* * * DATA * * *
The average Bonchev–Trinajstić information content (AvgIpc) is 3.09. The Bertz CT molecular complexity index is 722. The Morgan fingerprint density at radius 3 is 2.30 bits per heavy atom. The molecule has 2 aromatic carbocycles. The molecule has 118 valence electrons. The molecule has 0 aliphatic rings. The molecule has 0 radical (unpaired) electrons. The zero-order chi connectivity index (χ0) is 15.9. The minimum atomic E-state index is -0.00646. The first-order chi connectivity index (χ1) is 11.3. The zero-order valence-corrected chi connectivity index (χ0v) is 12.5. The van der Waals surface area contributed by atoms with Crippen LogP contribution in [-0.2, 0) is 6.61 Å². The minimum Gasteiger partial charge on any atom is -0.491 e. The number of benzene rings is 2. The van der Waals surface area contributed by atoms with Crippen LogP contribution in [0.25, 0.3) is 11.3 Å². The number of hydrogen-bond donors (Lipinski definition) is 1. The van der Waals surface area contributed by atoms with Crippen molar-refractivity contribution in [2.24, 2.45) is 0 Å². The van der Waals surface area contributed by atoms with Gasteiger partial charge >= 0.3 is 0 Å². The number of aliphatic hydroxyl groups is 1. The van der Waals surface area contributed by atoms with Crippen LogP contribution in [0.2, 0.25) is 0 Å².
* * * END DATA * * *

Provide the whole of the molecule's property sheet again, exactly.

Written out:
The average Bonchev–Trinajstić information content (AvgIpc) is 3.09. The Bertz CT molecular complexity index is 722. The Morgan fingerprint density at radius 3 is 2.30 bits per heavy atom. The molecule has 2 aromatic carbocycles. The molecule has 118 valence electrons. The molecule has 0 aliphatic rings. The molecule has 0 radical (unpaired) electrons. The zero-order chi connectivity index (χ0) is 15.9. The minimum atomic E-state index is -0.00646. The first-order chi connectivity index (χ1) is 11.3. The zero-order valence-corrected chi connectivity index (χ0v) is 12.5. The van der Waals surface area contributed by atoms with Crippen LogP contribution in [-0.2, 0) is 6.61 Å². The minimum Gasteiger partial charge on any atom is -0.491 e. The number of benzene rings is 2. The van der Waals surface area contributed by atoms with Crippen LogP contribution in [0.25, 0.3) is 11.3 Å². The number of hydrogen-bond donors (Lipinski definition) is 1. The van der Waals surface area contributed by atoms with Crippen molar-refractivity contribution in [2.24, 2.45) is 0 Å². The van der Waals surface area contributed by atoms with Gasteiger partial charge >= 0.3 is 0 Å². The number of aliphatic hydroxyl groups is 1. The van der Waals surface area contributed by atoms with Crippen LogP contribution in [0.2, 0.25) is 0 Å².